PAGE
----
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Black Burnaby student says district still not doing enough to combat racism in schools

Last Updated Jun 26, 2020 at 9:54 am PDT

Burnaby North Secondary student Haleluya Hailu. (CityNews Vancouver)

Burnaby School District will keep liaison officers in place until at least into the fall, despite calls to remove them

Haleluya Hailu, a Black student in Burnaby, says she's disappointed with the district's decision

The district plans to put together an anti-racism plan after consultation with the school community

BURNABY (NEWS 1130) – Despite the urging from a Black student to remove liaison officers from Burnaby’s schools, come September, they’ll still be around.

The Burnaby School District instead has agreed to develop a district anti-racism action plan, but a report isn’t due until the end of October.

“I think, it’s a good step. I don’t think it’s a big enough step,” Haleluya Hailu says.

The Grade 11 Burnaby North Secondary student spoke to trustees during their meeting earlier this week and called on them to remove the officers.

She’s disappointed that, instead, some sort of progress won’t be seen until the fall, at the earliest.

“At least it’s a timeline, but it doesn’t take that long to figure out what is wrong with the school district,” she says. “People have been pointing out the faults in the school district for a very long time and there have been a couple of student voices — former students, current students — that have been like, ‘Hey, can you do this already?'”

She plans to continue to air her concerns to the board of educators until liaison officers are no longer at Burnaby schools.

That means during her lunch breaks, after school, and online, Hailu says.

However, she would like for people to listen to the message behind her words, rather than just the words themselves.

“The entire time I’ve felt like, ‘OK, thank you for telling me that this is a good conversation that’s happening, but what about it?'” she tells NEWS 1130.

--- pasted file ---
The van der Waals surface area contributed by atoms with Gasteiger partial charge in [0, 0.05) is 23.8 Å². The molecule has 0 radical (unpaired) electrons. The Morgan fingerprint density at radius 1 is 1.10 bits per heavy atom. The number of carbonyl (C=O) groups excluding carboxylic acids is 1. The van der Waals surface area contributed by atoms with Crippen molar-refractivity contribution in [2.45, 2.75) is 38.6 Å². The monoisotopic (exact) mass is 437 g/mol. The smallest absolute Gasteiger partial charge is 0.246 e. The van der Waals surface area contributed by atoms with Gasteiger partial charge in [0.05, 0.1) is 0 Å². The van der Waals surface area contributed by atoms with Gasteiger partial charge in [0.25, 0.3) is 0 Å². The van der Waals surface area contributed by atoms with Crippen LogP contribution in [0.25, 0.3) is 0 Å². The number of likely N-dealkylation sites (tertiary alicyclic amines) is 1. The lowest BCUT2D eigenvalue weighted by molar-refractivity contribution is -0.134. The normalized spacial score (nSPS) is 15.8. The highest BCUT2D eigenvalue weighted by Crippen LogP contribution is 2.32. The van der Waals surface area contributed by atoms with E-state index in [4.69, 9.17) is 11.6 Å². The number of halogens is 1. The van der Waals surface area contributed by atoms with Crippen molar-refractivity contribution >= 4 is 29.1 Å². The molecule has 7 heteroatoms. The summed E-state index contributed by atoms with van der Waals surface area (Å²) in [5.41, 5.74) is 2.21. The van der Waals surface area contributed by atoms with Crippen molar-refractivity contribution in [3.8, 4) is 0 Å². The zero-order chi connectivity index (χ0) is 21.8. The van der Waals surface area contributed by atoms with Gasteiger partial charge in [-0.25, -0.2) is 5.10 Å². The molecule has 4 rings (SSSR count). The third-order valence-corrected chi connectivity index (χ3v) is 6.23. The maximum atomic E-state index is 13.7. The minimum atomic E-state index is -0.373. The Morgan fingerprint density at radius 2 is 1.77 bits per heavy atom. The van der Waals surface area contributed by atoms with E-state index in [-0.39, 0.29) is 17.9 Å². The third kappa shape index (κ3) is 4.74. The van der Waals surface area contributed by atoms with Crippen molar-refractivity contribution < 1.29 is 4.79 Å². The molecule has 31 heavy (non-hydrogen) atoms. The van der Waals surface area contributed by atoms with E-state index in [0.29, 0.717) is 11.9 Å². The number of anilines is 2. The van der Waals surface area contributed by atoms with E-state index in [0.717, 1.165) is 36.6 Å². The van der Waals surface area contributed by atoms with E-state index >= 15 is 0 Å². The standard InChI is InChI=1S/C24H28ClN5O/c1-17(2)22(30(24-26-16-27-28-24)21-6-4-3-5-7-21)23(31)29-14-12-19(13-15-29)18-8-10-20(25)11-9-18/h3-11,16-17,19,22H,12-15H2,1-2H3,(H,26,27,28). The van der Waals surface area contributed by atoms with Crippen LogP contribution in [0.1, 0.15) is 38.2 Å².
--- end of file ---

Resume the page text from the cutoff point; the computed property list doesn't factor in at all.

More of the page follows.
Hailu says if she were in charge, she would organize harm reduction training day for teachers, as well as students, so they could understand the message she and others are trying to get across.

“I don’t hate my educators, I just think they need to be educated a little bit on racism and tolerance. You can say something ignorant and not be racist, right? It just means you have not gotten the opportunity to be educated,” she adds.

“Most educators just want to understand things a bit better and either they have not been provided with the opportunity or they don’t want the opportunity. I don’t feel the district is doing enough.”

She believes even trustees could benefit from some sort of harm reduction training.

NEWS 1130 has reached out to the district for an interview several times but was told no one was available.

In a statement posted to the district’s website, the district says, “Courageous conversations about racism have presented an opportunity to all of us everywhere to do better.”

After consultation with the school community — particularly members of the Indigenous, Black, and other minority groups — the board says it will develop a plan, as well as update anti-racism policies.

“We must learn from the lived experiences of those in our school community who have been affected by racism, discrimination or bias right here in Burnaby,” Chair Gary Wong’s statement on the website reads. “This will help inform where we want to get to: a system action plan. If we are to impact systemic racism, we must not only honour their stories and address concerns, but we must also have an actionable strategy and be accountable for results. But first we must listen.”

-With files from Amanda Wawryk